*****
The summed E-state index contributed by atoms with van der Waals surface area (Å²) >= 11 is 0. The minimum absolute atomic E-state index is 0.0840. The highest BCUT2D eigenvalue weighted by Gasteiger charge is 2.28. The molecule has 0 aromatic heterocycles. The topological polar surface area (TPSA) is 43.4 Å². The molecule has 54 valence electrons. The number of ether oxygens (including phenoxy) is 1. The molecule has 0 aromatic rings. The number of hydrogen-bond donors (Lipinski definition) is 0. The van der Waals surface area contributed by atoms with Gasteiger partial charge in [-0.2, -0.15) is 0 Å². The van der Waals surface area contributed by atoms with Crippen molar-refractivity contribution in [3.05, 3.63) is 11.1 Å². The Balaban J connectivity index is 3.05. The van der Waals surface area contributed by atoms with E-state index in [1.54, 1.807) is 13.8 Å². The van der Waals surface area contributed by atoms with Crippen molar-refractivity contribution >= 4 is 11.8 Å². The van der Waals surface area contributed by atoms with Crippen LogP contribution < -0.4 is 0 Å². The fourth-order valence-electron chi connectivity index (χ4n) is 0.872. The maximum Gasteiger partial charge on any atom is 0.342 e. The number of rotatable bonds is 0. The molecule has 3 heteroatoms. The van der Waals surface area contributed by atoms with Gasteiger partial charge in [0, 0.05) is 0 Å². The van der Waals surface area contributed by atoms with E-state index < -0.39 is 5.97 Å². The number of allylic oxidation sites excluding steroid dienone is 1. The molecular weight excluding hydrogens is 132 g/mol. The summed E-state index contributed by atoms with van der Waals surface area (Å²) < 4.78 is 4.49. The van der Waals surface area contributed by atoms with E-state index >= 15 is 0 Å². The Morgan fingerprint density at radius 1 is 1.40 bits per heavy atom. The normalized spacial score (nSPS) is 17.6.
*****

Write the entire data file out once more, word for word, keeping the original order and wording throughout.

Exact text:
The summed E-state index contributed by atoms with van der Waals surface area (Å²) >= 11 is 0. The minimum absolute atomic E-state index is 0.0840. The highest BCUT2D eigenvalue weighted by Gasteiger charge is 2.28. The molecule has 0 aromatic heterocycles. The topological polar surface area (TPSA) is 43.4 Å². The molecule has 54 valence electrons. The number of ether oxygens (including phenoxy) is 1. The molecule has 0 aromatic rings. The number of hydrogen-bond donors (Lipinski definition) is 0. The van der Waals surface area contributed by atoms with Gasteiger partial charge in [-0.2, -0.15) is 0 Å². The van der Waals surface area contributed by atoms with Crippen molar-refractivity contribution in [3.05, 3.63) is 11.1 Å². The Balaban J connectivity index is 3.05. The van der Waals surface area contributed by atoms with E-state index in [1.54, 1.807) is 13.8 Å². The van der Waals surface area contributed by atoms with Crippen molar-refractivity contribution >= 4 is 11.8 Å². The van der Waals surface area contributed by atoms with Crippen LogP contribution < -0.4 is 0 Å². The fourth-order valence-electron chi connectivity index (χ4n) is 0.872. The maximum Gasteiger partial charge on any atom is 0.342 e. The number of rotatable bonds is 0. The molecule has 3 heteroatoms. The van der Waals surface area contributed by atoms with Gasteiger partial charge in [0, 0.05) is 0 Å². The van der Waals surface area contributed by atoms with E-state index < -0.39 is 5.97 Å². The number of allylic oxidation sites excluding steroid dienone is 1. The molecular weight excluding hydrogens is 132 g/mol. The summed E-state index contributed by atoms with van der Waals surface area (Å²) < 4.78 is 4.49. The van der Waals surface area contributed by atoms with E-state index >= 15 is 0 Å². The Morgan fingerprint density at radius 1 is 1.40 bits per heavy atom. The normalized spacial score (nSPS) is 17.6.